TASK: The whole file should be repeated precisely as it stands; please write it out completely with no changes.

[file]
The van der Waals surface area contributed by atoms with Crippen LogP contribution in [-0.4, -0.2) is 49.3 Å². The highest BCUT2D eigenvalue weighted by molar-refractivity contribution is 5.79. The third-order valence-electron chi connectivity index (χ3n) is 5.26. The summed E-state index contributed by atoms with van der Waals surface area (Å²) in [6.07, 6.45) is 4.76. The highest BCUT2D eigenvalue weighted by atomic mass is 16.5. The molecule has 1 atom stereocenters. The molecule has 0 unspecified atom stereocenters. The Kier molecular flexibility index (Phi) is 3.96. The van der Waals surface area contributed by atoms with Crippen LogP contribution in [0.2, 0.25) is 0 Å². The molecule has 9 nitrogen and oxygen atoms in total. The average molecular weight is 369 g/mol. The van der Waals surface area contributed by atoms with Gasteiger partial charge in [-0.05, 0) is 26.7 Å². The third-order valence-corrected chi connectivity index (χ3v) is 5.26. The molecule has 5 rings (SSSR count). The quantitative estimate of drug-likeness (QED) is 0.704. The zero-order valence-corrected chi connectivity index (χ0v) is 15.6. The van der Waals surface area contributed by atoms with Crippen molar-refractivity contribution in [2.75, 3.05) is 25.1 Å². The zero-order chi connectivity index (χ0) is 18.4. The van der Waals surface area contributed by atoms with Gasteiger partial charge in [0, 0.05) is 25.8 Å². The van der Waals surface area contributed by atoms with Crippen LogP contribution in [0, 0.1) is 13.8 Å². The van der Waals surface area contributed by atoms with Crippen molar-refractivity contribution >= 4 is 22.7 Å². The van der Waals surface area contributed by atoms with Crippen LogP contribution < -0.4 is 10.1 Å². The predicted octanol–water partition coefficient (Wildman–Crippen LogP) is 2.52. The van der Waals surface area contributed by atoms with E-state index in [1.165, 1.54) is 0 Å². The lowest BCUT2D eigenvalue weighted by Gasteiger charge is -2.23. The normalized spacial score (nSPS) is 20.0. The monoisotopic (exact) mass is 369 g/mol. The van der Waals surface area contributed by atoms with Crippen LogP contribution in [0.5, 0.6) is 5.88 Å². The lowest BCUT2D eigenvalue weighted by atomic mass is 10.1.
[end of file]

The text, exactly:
The van der Waals surface area contributed by atoms with Crippen LogP contribution in [-0.4, -0.2) is 49.3 Å². The highest BCUT2D eigenvalue weighted by molar-refractivity contribution is 5.79. The third-order valence-electron chi connectivity index (χ3n) is 5.26. The summed E-state index contributed by atoms with van der Waals surface area (Å²) in [6.07, 6.45) is 4.76. The highest BCUT2D eigenvalue weighted by atomic mass is 16.5. The molecule has 1 atom stereocenters. The molecule has 0 unspecified atom stereocenters. The Kier molecular flexibility index (Phi) is 3.96. The van der Waals surface area contributed by atoms with Crippen LogP contribution in [0.2, 0.25) is 0 Å². The molecule has 9 nitrogen and oxygen atoms in total. The average molecular weight is 369 g/mol. The van der Waals surface area contributed by atoms with Gasteiger partial charge in [-0.05, 0) is 26.7 Å². The third-order valence-corrected chi connectivity index (χ3v) is 5.26. The molecule has 5 rings (SSSR count). The quantitative estimate of drug-likeness (QED) is 0.704. The zero-order valence-corrected chi connectivity index (χ0v) is 15.6. The van der Waals surface area contributed by atoms with Crippen molar-refractivity contribution in [2.75, 3.05) is 25.1 Å². The zero-order chi connectivity index (χ0) is 18.4. The van der Waals surface area contributed by atoms with Gasteiger partial charge in [0, 0.05) is 25.8 Å². The van der Waals surface area contributed by atoms with Crippen LogP contribution in [0, 0.1) is 13.8 Å². The van der Waals surface area contributed by atoms with Crippen molar-refractivity contribution >= 4 is 22.7 Å². The van der Waals surface area contributed by atoms with Crippen LogP contribution < -0.4 is 10.1 Å². The predicted octanol–water partition coefficient (Wildman–Crippen LogP) is 2.52. The van der Waals surface area contributed by atoms with E-state index in [1.165, 1.54) is 0 Å². The lowest BCUT2D eigenvalue weighted by Gasteiger charge is -2.23. The normalized spacial score (nSPS) is 20.0. The monoisotopic (exact) mass is 369 g/mol. The van der Waals surface area contributed by atoms with Crippen LogP contribution in [0.5, 0.6) is 5.88 Å². The lowest BCUT2D eigenvalue weighted by atomic mass is 10.1.